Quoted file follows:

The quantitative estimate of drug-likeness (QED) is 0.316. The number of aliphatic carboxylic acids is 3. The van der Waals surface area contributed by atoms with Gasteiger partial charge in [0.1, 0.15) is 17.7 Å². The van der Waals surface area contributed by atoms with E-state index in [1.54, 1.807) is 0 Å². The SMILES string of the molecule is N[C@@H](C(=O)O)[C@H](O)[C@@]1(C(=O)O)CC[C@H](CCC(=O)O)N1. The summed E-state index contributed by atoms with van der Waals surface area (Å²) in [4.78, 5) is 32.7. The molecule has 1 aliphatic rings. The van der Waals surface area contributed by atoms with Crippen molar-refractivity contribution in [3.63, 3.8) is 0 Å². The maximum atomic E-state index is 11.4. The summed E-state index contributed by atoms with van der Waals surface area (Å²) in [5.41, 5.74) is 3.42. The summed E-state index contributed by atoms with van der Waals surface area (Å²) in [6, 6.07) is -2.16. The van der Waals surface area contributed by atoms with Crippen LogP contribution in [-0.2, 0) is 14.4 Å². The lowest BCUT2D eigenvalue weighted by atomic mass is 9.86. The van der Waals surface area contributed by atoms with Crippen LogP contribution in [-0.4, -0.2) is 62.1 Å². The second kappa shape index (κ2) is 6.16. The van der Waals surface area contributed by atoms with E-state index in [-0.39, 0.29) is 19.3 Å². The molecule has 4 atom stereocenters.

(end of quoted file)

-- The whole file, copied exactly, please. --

The quantitative estimate of drug-likeness (QED) is 0.316. The number of aliphatic carboxylic acids is 3. The van der Waals surface area contributed by atoms with Gasteiger partial charge in [0.1, 0.15) is 17.7 Å². The van der Waals surface area contributed by atoms with E-state index in [1.54, 1.807) is 0 Å². The SMILES string of the molecule is N[C@@H](C(=O)O)[C@H](O)[C@@]1(C(=O)O)CC[C@H](CCC(=O)O)N1. The summed E-state index contributed by atoms with van der Waals surface area (Å²) in [4.78, 5) is 32.7. The molecule has 1 aliphatic rings. The van der Waals surface area contributed by atoms with Crippen molar-refractivity contribution in [3.63, 3.8) is 0 Å². The maximum atomic E-state index is 11.4. The summed E-state index contributed by atoms with van der Waals surface area (Å²) in [5.41, 5.74) is 3.42. The summed E-state index contributed by atoms with van der Waals surface area (Å²) in [6, 6.07) is -2.16. The van der Waals surface area contributed by atoms with Crippen LogP contribution in [-0.2, 0) is 14.4 Å². The lowest BCUT2D eigenvalue weighted by atomic mass is 9.86. The van der Waals surface area contributed by atoms with Crippen LogP contribution in [-0.4, -0.2) is 62.1 Å². The second kappa shape index (κ2) is 6.16. The van der Waals surface area contributed by atoms with E-state index in [-0.39, 0.29) is 19.3 Å². The molecule has 4 atom stereocenters.